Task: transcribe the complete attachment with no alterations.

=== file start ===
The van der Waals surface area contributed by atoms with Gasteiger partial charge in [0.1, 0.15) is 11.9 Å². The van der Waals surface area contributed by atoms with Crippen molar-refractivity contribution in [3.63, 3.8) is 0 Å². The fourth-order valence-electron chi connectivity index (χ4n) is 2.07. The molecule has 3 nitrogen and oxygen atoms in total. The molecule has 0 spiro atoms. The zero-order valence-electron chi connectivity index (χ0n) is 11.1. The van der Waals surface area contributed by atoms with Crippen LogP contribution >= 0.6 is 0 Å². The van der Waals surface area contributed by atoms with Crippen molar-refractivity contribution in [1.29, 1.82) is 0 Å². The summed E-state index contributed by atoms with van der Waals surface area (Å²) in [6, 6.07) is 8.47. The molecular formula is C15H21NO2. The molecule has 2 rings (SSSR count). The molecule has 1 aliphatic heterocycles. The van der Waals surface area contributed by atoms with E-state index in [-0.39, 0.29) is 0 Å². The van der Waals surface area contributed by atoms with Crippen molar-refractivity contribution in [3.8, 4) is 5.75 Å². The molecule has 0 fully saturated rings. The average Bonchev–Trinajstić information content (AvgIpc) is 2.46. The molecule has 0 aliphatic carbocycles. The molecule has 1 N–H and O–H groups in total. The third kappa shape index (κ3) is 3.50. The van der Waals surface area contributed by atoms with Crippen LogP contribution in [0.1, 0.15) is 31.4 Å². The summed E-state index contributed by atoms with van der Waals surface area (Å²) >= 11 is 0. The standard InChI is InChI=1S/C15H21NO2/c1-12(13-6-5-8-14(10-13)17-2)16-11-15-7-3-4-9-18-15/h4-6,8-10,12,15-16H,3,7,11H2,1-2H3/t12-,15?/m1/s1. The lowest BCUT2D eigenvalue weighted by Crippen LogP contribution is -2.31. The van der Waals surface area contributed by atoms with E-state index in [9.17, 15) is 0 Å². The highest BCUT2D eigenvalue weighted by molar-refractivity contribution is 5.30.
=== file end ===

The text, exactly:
The van der Waals surface area contributed by atoms with Gasteiger partial charge in [0.1, 0.15) is 11.9 Å². The van der Waals surface area contributed by atoms with Crippen molar-refractivity contribution in [3.63, 3.8) is 0 Å². The fourth-order valence-electron chi connectivity index (χ4n) is 2.07. The molecule has 3 nitrogen and oxygen atoms in total. The molecule has 0 spiro atoms. The zero-order valence-electron chi connectivity index (χ0n) is 11.1. The van der Waals surface area contributed by atoms with Crippen LogP contribution >= 0.6 is 0 Å². The van der Waals surface area contributed by atoms with Crippen molar-refractivity contribution in [1.29, 1.82) is 0 Å². The summed E-state index contributed by atoms with van der Waals surface area (Å²) in [6, 6.07) is 8.47. The molecular formula is C15H21NO2. The molecule has 2 rings (SSSR count). The molecule has 1 aliphatic heterocycles. The van der Waals surface area contributed by atoms with E-state index in [-0.39, 0.29) is 0 Å². The van der Waals surface area contributed by atoms with Crippen molar-refractivity contribution in [3.8, 4) is 5.75 Å². The molecule has 0 fully saturated rings. The average Bonchev–Trinajstić information content (AvgIpc) is 2.46. The molecule has 0 aliphatic carbocycles. The molecule has 1 N–H and O–H groups in total. The third kappa shape index (κ3) is 3.50. The van der Waals surface area contributed by atoms with Crippen LogP contribution in [0.1, 0.15) is 31.4 Å². The summed E-state index contributed by atoms with van der Waals surface area (Å²) >= 11 is 0. The standard InChI is InChI=1S/C15H21NO2/c1-12(13-6-5-8-14(10-13)17-2)16-11-15-7-3-4-9-18-15/h4-6,8-10,12,15-16H,3,7,11H2,1-2H3/t12-,15?/m1/s1. The lowest BCUT2D eigenvalue weighted by Crippen LogP contribution is -2.31. The van der Waals surface area contributed by atoms with E-state index in [9.17, 15) is 0 Å². The highest BCUT2D eigenvalue weighted by molar-refractivity contribution is 5.30.